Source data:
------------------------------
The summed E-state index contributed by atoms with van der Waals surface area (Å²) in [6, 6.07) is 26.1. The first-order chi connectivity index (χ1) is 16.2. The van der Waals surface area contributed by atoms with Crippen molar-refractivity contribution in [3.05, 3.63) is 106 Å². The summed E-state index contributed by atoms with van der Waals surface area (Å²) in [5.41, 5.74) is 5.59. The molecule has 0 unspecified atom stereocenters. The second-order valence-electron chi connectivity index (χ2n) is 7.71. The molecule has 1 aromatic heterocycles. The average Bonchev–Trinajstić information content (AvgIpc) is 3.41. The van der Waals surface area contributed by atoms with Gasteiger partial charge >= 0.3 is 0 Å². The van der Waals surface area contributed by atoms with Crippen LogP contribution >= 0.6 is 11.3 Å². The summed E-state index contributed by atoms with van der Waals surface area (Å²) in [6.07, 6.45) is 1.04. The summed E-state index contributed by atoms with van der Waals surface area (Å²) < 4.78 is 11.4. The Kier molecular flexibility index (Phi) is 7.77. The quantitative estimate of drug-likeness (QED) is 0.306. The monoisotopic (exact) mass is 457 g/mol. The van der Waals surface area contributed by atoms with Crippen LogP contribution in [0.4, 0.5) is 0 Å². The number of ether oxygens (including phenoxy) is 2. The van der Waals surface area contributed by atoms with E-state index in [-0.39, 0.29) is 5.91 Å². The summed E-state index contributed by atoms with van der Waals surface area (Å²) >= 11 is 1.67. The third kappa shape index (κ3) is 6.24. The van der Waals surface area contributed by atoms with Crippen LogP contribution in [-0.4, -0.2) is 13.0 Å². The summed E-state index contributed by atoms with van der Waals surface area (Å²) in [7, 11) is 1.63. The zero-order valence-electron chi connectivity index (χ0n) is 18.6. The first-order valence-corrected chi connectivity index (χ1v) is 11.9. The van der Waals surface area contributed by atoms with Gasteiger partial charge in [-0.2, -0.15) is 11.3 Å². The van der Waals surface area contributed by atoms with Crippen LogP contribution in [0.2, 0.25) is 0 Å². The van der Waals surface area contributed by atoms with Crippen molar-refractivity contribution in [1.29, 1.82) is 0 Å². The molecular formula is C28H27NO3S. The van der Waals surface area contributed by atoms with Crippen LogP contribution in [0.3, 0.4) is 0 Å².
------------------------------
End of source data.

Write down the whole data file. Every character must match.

The summed E-state index contributed by atoms with van der Waals surface area (Å²) in [6, 6.07) is 26.1. The first-order chi connectivity index (χ1) is 16.2. The van der Waals surface area contributed by atoms with Crippen molar-refractivity contribution in [3.05, 3.63) is 106 Å². The summed E-state index contributed by atoms with van der Waals surface area (Å²) in [5.41, 5.74) is 5.59. The molecule has 0 unspecified atom stereocenters. The second-order valence-electron chi connectivity index (χ2n) is 7.71. The molecule has 1 aromatic heterocycles. The average Bonchev–Trinajstić information content (AvgIpc) is 3.41. The van der Waals surface area contributed by atoms with Gasteiger partial charge >= 0.3 is 0 Å². The van der Waals surface area contributed by atoms with Crippen LogP contribution >= 0.6 is 11.3 Å². The summed E-state index contributed by atoms with van der Waals surface area (Å²) in [6.07, 6.45) is 1.04. The summed E-state index contributed by atoms with van der Waals surface area (Å²) < 4.78 is 11.4. The Kier molecular flexibility index (Phi) is 7.77. The quantitative estimate of drug-likeness (QED) is 0.306. The monoisotopic (exact) mass is 457 g/mol. The van der Waals surface area contributed by atoms with Crippen LogP contribution in [0.4, 0.5) is 0 Å². The number of ether oxygens (including phenoxy) is 2. The van der Waals surface area contributed by atoms with E-state index in [-0.39, 0.29) is 5.91 Å². The summed E-state index contributed by atoms with van der Waals surface area (Å²) >= 11 is 1.67. The third kappa shape index (κ3) is 6.24. The van der Waals surface area contributed by atoms with Crippen LogP contribution in [-0.4, -0.2) is 13.0 Å². The summed E-state index contributed by atoms with van der Waals surface area (Å²) in [7, 11) is 1.63. The zero-order valence-electron chi connectivity index (χ0n) is 18.6. The first-order valence-corrected chi connectivity index (χ1v) is 11.9. The van der Waals surface area contributed by atoms with Gasteiger partial charge in [-0.2, -0.15) is 11.3 Å². The van der Waals surface area contributed by atoms with Crippen LogP contribution in [0.2, 0.25) is 0 Å². The van der Waals surface area contributed by atoms with Crippen molar-refractivity contribution in [1.29, 1.82) is 0 Å². The molecular formula is C28H27NO3S. The van der Waals surface area contributed by atoms with Crippen LogP contribution in [0.3, 0.4) is 0 Å².